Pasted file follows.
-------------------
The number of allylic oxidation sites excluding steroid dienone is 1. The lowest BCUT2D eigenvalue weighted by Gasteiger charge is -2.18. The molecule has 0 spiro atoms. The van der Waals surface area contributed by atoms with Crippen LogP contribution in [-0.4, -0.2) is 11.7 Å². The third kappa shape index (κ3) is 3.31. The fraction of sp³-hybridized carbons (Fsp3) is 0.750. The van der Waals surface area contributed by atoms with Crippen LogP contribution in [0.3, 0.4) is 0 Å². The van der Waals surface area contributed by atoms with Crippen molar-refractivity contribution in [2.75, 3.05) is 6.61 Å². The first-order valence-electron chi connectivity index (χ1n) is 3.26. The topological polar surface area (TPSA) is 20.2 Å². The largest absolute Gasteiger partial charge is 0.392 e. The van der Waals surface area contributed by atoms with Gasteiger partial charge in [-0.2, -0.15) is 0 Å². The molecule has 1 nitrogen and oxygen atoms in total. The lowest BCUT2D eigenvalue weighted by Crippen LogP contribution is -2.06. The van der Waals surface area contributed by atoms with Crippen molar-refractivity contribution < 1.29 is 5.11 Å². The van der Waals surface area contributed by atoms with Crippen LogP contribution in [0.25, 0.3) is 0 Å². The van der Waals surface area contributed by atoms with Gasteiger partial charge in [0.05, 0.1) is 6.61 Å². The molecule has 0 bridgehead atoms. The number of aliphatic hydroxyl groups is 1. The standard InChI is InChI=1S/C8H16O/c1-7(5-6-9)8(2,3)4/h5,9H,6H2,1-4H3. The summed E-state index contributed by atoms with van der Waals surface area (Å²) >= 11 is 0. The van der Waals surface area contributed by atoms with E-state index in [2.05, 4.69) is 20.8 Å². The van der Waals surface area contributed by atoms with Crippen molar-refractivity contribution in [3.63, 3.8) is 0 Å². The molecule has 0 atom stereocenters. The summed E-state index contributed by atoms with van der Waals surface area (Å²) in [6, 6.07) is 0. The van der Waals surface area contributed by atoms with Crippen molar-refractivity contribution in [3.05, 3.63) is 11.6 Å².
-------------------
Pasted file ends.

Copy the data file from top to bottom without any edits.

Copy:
The number of allylic oxidation sites excluding steroid dienone is 1. The lowest BCUT2D eigenvalue weighted by Gasteiger charge is -2.18. The molecule has 0 spiro atoms. The van der Waals surface area contributed by atoms with Crippen LogP contribution in [-0.4, -0.2) is 11.7 Å². The third kappa shape index (κ3) is 3.31. The fraction of sp³-hybridized carbons (Fsp3) is 0.750. The van der Waals surface area contributed by atoms with Crippen LogP contribution in [0.3, 0.4) is 0 Å². The van der Waals surface area contributed by atoms with Crippen molar-refractivity contribution in [2.75, 3.05) is 6.61 Å². The first-order valence-electron chi connectivity index (χ1n) is 3.26. The topological polar surface area (TPSA) is 20.2 Å². The largest absolute Gasteiger partial charge is 0.392 e. The van der Waals surface area contributed by atoms with Gasteiger partial charge in [-0.2, -0.15) is 0 Å². The molecule has 1 nitrogen and oxygen atoms in total. The lowest BCUT2D eigenvalue weighted by Crippen LogP contribution is -2.06. The van der Waals surface area contributed by atoms with Crippen molar-refractivity contribution < 1.29 is 5.11 Å². The van der Waals surface area contributed by atoms with Crippen LogP contribution in [0.25, 0.3) is 0 Å². The van der Waals surface area contributed by atoms with Gasteiger partial charge in [0.05, 0.1) is 6.61 Å². The molecule has 0 bridgehead atoms. The number of aliphatic hydroxyl groups is 1. The standard InChI is InChI=1S/C8H16O/c1-7(5-6-9)8(2,3)4/h5,9H,6H2,1-4H3. The summed E-state index contributed by atoms with van der Waals surface area (Å²) >= 11 is 0. The van der Waals surface area contributed by atoms with E-state index in [2.05, 4.69) is 20.8 Å². The van der Waals surface area contributed by atoms with Crippen molar-refractivity contribution in [3.63, 3.8) is 0 Å². The molecule has 0 atom stereocenters. The summed E-state index contributed by atoms with van der Waals surface area (Å²) in [6, 6.07) is 0. The van der Waals surface area contributed by atoms with Crippen molar-refractivity contribution in [3.05, 3.63) is 11.6 Å².